What is the first thing to address for training on weapons (knives and pole)? Typically, it is the preparatory exercises: “punching on wide stance” for the pole and “circulating knives” for the knives respectively. I would like to introduce, in my opinion, one Wing Chun-ised pre-preparatory drill for training on weapons in general, i.e. not just for a particular kind of weapon, and arguably not just for Wing Chun weapons, but all.
To use a weapon, the weapon is first to be held by one hand or both, regardless of its shape, weight and texture. How should this “first” link with the weapon, the holding, be done? Are there any general principles that can provide practical guidance to holding all kinds of weapons?
I propose this principle: You have to first turn your hand (palm and fingers) into an elastic wrapping surface to adhesively wrap-hold the weapon’s surface, so that your grip on it is defined by stickiness, but not by tightness; and the aim for doing so is to make the weapon a natural extension of your arm(s) and effectively a part of your body, but not leave it just as an external weight to struggle with.
When you hold a weapon, the intent is not to clamp hard at the contact surface, wanting to conquer the weight of the weapon as if in a weight-lifting or a resistance-countering exercise. Rather, you melt the muscles of the palm and fingers to become a sticky surface and use it to wrap and adhere to the surface of the weapon. This is similar to adhering a plastic tape (with some thickness) onto an object. By then when the tape is being pulled to the side (not peeling off), its adhesive force will bring the object’s surface along. Such adhesive force works similarly in wrap-holding a weapon: You start a movement from the lower centre, all the way up to the elbow as elbow power, which navigates the wrist-palm-fingers unit towards the desired direction; the adhesive force due to the elastic hand surface then brings the weapon along that direction.
When the hand holds tight, it affects the condition of the wrist too – the wrist is very hard to stay softened; wrist muscles contract to enable the hand to hold tight. The opposite is also true: When the hand holds sticky, the muscular tension in the wrist can easily be let go and the wrist can always be maintained active and dynamic. How can such wrist’s condition be described?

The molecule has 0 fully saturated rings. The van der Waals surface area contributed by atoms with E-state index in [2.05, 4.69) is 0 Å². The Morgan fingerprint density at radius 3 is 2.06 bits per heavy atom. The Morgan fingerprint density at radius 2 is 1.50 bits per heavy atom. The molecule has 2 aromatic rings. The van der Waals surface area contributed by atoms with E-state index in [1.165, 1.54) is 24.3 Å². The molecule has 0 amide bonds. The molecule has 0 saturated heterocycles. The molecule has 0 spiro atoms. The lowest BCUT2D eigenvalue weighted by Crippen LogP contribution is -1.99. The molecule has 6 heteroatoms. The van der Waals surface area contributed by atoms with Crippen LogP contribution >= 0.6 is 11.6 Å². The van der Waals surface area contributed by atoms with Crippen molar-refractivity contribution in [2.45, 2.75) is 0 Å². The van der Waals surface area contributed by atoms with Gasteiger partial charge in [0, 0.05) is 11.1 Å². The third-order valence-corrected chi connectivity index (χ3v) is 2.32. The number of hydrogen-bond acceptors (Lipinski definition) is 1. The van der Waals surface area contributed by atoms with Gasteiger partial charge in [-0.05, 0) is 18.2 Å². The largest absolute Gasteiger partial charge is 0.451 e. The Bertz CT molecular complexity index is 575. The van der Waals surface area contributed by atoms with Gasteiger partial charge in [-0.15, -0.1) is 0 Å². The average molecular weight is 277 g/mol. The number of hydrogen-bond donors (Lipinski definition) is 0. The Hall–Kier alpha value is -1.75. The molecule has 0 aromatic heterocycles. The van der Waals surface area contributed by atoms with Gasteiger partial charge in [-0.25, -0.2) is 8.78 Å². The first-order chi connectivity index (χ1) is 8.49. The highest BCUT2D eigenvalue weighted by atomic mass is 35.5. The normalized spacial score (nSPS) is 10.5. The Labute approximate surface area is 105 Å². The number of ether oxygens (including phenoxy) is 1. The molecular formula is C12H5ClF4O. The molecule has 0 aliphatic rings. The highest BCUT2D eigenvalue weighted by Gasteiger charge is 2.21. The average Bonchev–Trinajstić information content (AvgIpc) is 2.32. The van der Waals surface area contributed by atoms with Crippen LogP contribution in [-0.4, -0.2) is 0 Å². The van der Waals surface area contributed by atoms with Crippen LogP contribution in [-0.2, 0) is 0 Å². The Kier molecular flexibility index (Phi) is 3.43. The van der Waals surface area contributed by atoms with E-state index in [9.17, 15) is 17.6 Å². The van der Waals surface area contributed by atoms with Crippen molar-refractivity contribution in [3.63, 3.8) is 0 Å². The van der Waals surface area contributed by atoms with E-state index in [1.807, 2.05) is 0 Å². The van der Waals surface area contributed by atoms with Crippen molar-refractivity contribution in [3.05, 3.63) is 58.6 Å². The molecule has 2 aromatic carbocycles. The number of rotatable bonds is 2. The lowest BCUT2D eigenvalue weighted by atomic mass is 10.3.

Let’s imagine in this way: Feelingwise, the forearm bones act like a stick, the holding hand like a wrapping tube with an adhesive lining, and the wrist joint like a small connecting smooth bead. The stick, empowered by the elbow power, moves the tube via the bead. As the bead is small and smooth, it does not restrict the movement of the tube to just one direction at any moment; the tube is free to rotate towards diverse directions even different from the one currently set by the stick. Yet the stickiness inside the tube always remains effective and functioning, completely not affected by the stick’s control. In this way, the object wrapped by the tube is not easy to escape, but always being brought along to the intended destination designated by the stick.
The stickiness between the surfaces of the weapon and the wrapping hand brings the weapon along the forearm’s moving direction dictated by the elbow. The weapon is no more an external weight to wrestle with; instead, it now acts as an extension of your arm, an additional segment extended beyond the forearm, being joined at the wrapping hand which is effectively functioning as an additional smooth “joint”.
In this regard, both the size of the wrapping area and the stickiness of the wrapping surface matter.
As mentioned above, the stickiness stems from your ability of keeping the hand muscles always soft and elastic, such that every unit (plain) area of the wrapping hand can maximise its actual contact surface by adapting its shape (then somehow convoluted) to fit with the shape of its counterpart area of the weapon. Thus, the softer and more elastic you can keep the hand muscles, the more sticky you can feel with the weapon, and more bodily power can be transmitted to the weapon. When you wrap-hold the weapon sticky, it can move in your hand as if shearing off from the hand surface but not able to escape due to the in-between adhesiveness recoiling it back.
Heavier, and usually also larger, weapons logically need more sticky contact areas to keep them in control and hence allow fluent transmission of power onto them. The said difference should be obvious by comparing mastering the knives with mastering the pole.
You may now wonder: How then should the sticky wrapping hand be trained up to?
The method for turning the wrist-palm-fingers into a wrapping tube with adhesive lining is no secret; it is just back to the basics: practising the circling palm movements in Siu Nim Tau. When the circling palm is done properly (to be elaborated in later posts), it is quite straightforward to manifest the adhesive property. Circling palm is a move repeated many many times in all of the three forms, SNT in particular. Just go ahead and try it out. In addition, try out the wrap-holding not only during Wing Chun weapon practice, but also in your everyday life when you hold or pick up anything – instead of holding it tight, try wrapping it sticky! That’s it.